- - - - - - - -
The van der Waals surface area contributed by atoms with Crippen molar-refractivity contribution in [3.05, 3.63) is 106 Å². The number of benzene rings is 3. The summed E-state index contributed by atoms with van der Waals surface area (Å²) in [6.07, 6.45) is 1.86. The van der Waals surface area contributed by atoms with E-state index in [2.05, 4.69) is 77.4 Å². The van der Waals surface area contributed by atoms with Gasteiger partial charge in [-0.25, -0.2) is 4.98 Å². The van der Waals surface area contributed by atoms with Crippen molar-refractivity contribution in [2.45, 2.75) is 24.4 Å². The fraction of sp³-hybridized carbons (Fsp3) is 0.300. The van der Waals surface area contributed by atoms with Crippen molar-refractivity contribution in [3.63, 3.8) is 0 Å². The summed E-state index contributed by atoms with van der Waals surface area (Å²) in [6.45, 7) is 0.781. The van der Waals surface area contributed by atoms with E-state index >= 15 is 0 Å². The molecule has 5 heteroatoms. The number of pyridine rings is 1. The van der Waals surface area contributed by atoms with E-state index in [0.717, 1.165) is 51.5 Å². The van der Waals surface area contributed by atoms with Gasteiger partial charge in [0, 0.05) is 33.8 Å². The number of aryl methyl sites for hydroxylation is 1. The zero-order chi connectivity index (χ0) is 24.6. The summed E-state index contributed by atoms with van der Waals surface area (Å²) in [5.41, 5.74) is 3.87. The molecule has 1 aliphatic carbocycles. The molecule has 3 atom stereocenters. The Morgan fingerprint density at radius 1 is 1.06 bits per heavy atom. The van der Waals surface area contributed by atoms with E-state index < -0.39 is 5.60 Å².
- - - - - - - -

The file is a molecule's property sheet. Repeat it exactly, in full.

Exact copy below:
The van der Waals surface area contributed by atoms with Crippen molar-refractivity contribution in [3.05, 3.63) is 106 Å². The number of benzene rings is 3. The summed E-state index contributed by atoms with van der Waals surface area (Å²) in [6.07, 6.45) is 1.86. The van der Waals surface area contributed by atoms with E-state index in [2.05, 4.69) is 77.4 Å². The van der Waals surface area contributed by atoms with Gasteiger partial charge in [-0.25, -0.2) is 4.98 Å². The van der Waals surface area contributed by atoms with Crippen molar-refractivity contribution in [2.45, 2.75) is 24.4 Å². The fraction of sp³-hybridized carbons (Fsp3) is 0.300. The van der Waals surface area contributed by atoms with Crippen molar-refractivity contribution in [3.63, 3.8) is 0 Å². The summed E-state index contributed by atoms with van der Waals surface area (Å²) in [6.45, 7) is 0.781. The van der Waals surface area contributed by atoms with E-state index >= 15 is 0 Å². The molecule has 5 heteroatoms. The number of pyridine rings is 1. The van der Waals surface area contributed by atoms with E-state index in [0.717, 1.165) is 51.5 Å². The van der Waals surface area contributed by atoms with Gasteiger partial charge in [0, 0.05) is 33.8 Å². The number of aryl methyl sites for hydroxylation is 1. The zero-order chi connectivity index (χ0) is 24.6. The summed E-state index contributed by atoms with van der Waals surface area (Å²) in [5.41, 5.74) is 3.87. The molecule has 1 aliphatic carbocycles. The molecule has 3 atom stereocenters. The Morgan fingerprint density at radius 1 is 1.06 bits per heavy atom. The van der Waals surface area contributed by atoms with E-state index < -0.39 is 5.60 Å².